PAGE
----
Sometimes I think is life just? And I feel emotionally challenged..
rip van winkle said…
dear ghetu, quite touchy..i must say.we all love our mothers i guess...but..

what iam about to say..i am might not be able to appreciate at this moment.,

i am worried about your wife sweetheart!

we hv all heard about the physical umbilical chord bro by cutting off which you are designated as an 'individual' human being for the first time in your life!

...but there is actually a psychological umbilical chord which keeps on controlling us for a very prolonged period in life..and unless This umbilical chord is severed a person fails to 'grow' as a complete human being...a Man.
pain..yes..i understand.

the pain you experience in severing it is just equally a fact of life as it was when the doctor did it for you in the earliest stages of your life.

sorry bro..
preeti said…
thanks. visiting your blog after a long time and what a fortunate visit it is.
having fought with my mother for the zillionth time i promised not to make up with her till i saw "that" look in her eye.
going to go back and give her a big hug and kiss coz thank u ain't enough.
Ghetufool said…
dear rip,
yes I am aware of what you are saying. But I am, for the last five years, living alone without my family. So I guess, that psychological umbilical chord had been severed a long long time ago. You might be worried for my would be wife, but I am not. Because, I am aware of my responsibilities as a son and a husband. I guess, I can perform them both pretty well.

Guess, if I write something in praise of my wife someday…you will come up with similar kind of response. Am waiting.

Dear kaushik,
Nice to have your comment after such a long time. thanks. You mentioned about kolkata…personally I also feel, it is the problem with kolkatan mothers only. I don’t know if mothers from other places do such sacrifices. I mean, of course they do…but not bong mothers overdo it.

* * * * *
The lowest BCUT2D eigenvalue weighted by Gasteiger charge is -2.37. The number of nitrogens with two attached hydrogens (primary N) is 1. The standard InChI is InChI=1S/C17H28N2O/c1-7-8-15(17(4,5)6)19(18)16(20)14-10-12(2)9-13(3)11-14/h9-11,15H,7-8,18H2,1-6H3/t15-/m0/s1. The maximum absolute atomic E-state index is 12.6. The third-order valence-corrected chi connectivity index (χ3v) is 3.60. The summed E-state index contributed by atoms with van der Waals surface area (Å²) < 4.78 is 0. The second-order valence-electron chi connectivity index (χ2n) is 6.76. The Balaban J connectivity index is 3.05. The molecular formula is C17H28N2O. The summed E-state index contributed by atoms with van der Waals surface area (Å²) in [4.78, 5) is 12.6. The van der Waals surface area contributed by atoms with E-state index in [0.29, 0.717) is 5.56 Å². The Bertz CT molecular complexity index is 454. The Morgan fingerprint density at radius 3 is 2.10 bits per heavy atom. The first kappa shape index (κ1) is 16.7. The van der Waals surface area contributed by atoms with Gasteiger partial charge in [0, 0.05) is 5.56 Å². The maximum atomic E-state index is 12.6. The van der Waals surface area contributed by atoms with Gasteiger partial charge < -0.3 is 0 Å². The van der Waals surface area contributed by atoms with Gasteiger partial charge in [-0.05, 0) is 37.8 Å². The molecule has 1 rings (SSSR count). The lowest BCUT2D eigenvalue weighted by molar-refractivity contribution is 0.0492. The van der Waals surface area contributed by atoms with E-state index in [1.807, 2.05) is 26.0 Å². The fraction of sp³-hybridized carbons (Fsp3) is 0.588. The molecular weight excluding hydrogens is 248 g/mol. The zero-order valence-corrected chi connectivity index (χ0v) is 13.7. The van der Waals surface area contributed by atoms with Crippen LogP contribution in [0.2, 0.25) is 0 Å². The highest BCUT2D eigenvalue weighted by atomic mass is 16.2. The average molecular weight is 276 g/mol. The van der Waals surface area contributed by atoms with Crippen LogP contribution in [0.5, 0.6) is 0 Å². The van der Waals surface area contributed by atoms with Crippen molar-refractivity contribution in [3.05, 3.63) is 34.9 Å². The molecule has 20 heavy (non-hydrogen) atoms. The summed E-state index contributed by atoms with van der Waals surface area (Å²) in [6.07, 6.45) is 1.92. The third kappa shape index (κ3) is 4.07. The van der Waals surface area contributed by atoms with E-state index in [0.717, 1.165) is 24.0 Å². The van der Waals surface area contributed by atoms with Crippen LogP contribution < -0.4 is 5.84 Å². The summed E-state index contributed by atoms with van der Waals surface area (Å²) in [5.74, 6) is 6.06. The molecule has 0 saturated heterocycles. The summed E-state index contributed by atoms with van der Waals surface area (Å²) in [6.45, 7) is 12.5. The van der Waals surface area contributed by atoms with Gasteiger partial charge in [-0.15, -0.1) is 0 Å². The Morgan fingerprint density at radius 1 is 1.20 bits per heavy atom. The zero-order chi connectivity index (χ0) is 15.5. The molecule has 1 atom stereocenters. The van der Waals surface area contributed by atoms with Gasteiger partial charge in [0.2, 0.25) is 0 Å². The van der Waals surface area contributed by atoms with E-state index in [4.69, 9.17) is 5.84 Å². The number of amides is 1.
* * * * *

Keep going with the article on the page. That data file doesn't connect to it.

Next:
Ghetufool said…
so you are back. hugs for your mother, well, i expect at least a treat at amoeba!
I wish I could have made her bit more happier than now.


well expressed.

Take care

Popular posts from this blog

Let it rain hard

About a dozen years back, I started writing blog posts out of sheer boredom in office. The work was repetitive and the bosses were menacing. Not the fault of bosses as much as the systems put in place. It was a real-time world and you perish in seconds or become a hero. No, I was not a stock market trader, but close. I was perhaps in deep agony. I had left my family members, my root, my friends and my culture. Those years were the most important in my life, the early twenties. I was free for the first time. Free to do whatever I wanted to do. It was a lot of pent-up sexual energy really looking for an avenue to be released. I found my moksha in creativity, especially as my office colleagues started appreciating my writing, albeit with no hint of grammar in it. Slowly strangers came to my blog and I visited theirs and we became friends. And then I started connecting with people far away from my place, across oceans. With one I became friends for life – Ian Vincent Mulder. But that’s ano…

On Mithi

I became a father on 18 November, 2014. At that moment when fatherhood embraced me, perhaps I should have been elated, jumping up and down and doing all sort of activities that new fathers do, at least, that's what most sane people do. But nothing of that sort happened to me. When I heard my baby's voice, first like an angry cat and then a mild wail wafting across the operation theatre to the waiting area where we all were pacing up and down, the first thought that hit me was how was my wife? It was a C-section and she was partially unconscious. I should not have read Internet too much, for I was reading all sorts of horror stories, of mothers not waking up or recovering etc. I was petrified as I was not hearing my wife's voice. The doctors and sisters inside the operation theater must have been very busy with their other procedures. In fact, after bringing out the baby from the womb, they were busy closing the cut, I later got to know.
The realisation of becoming a fathe…

The Sculptor's Tale

(Note to readers ... mainly Ian, who is the only one who reads this blog >> i just finished writing this in office. didn't even re-read it after writing, forget editing. Expect a leaner/fatter and better written version, if my mood permits.)
Keep your hands busy, said my father every time I used to lean against the tree to catch my breath. Keep your hands busy you idiot, keep your hands busy, don’t let your head decide for you. Keep your hands busy, he would coax me to get working. And so I would again start chiselling the chunk of rock, along the lines my father, a master sculptor, had already outlined. But I would still dream with eyes wide open. When the hammer used to fall so gently yet firm on the chisel, I used to dream of the cities and the grand mansions. I was not good in sculpting, yet I wanted to be the greatest sculptor in this world. I wanted to be honoured by my king. I wanted to be the subject for which kings wage wars against each other. I was a dreamer, I …